New Course: Popular Music, Protest, and Social Justice — Spring 2019

Popular Music, Protest, and Social Justice, Spring 2019

“The civil rights movement would not have succeeded if it hadn’t been for all those songs. No one can prove anything, but of course if I didn’t believe it had some kind of power, I wouldn’t be trying to do it.” – Pete Seeger

Popular musicians use their platform to release songs, videos, and statements that reveal, condemn, and inspire action in response to perceived social, political, and military injustices. Songs educate in ways classrooms cannot. Songs amplify the voices of those who have been silenced. Songs unite people around a common cause. Their words become collective cries expressing anger, despair, hope, and a desire for change. Think “We Shall Overcome.” Woody Guthrie’s “This Land is Your Land.” Billie Holiday’s “Strange Fruit.” Marvin Gaye’s “What’s Going On.” Beyonce’s “Formation” video and performance at Super Bowl 50.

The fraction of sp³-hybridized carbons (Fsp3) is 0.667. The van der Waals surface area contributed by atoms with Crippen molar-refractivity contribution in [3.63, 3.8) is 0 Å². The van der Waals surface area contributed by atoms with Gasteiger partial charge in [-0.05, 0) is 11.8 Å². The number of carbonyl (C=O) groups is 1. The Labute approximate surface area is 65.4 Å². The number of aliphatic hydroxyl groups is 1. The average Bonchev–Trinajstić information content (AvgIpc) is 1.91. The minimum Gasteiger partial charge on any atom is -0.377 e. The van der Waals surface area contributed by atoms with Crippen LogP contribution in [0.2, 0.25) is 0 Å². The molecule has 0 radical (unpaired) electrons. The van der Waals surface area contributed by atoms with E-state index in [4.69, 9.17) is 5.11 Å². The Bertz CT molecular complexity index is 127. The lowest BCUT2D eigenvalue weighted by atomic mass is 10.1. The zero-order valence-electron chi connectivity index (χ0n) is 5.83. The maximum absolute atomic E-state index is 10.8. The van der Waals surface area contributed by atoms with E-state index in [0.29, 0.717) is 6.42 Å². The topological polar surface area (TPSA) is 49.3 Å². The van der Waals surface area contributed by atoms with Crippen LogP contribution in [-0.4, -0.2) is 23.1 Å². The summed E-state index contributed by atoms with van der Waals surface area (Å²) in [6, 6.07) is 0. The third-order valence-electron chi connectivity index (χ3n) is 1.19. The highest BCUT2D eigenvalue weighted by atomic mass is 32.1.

Protest songs exist within a complex system of power, cultures, values, politics, entertainment, and texts. In this course, we will consider that complex system by analyzing protest songs that cover important issues, including race, civil rights, war, labor, and immigration, from Slave Spirituals to the Civil Rights Movement; anti-war and pro-labor folk movements of the 1960s and 70s to punk rock of the late 1970s and Riot Grrrl in 1990s; rap and hip-hop in the late 80s and early 90s to the anti-war movement in the early 2000s; and artists, like Childish Gambino, Rihanna, Lady Gaga, Bruce Springsteen, and others. In doing so, we will see how protest music fights power, encourages activism, and, perhaps, affects change.

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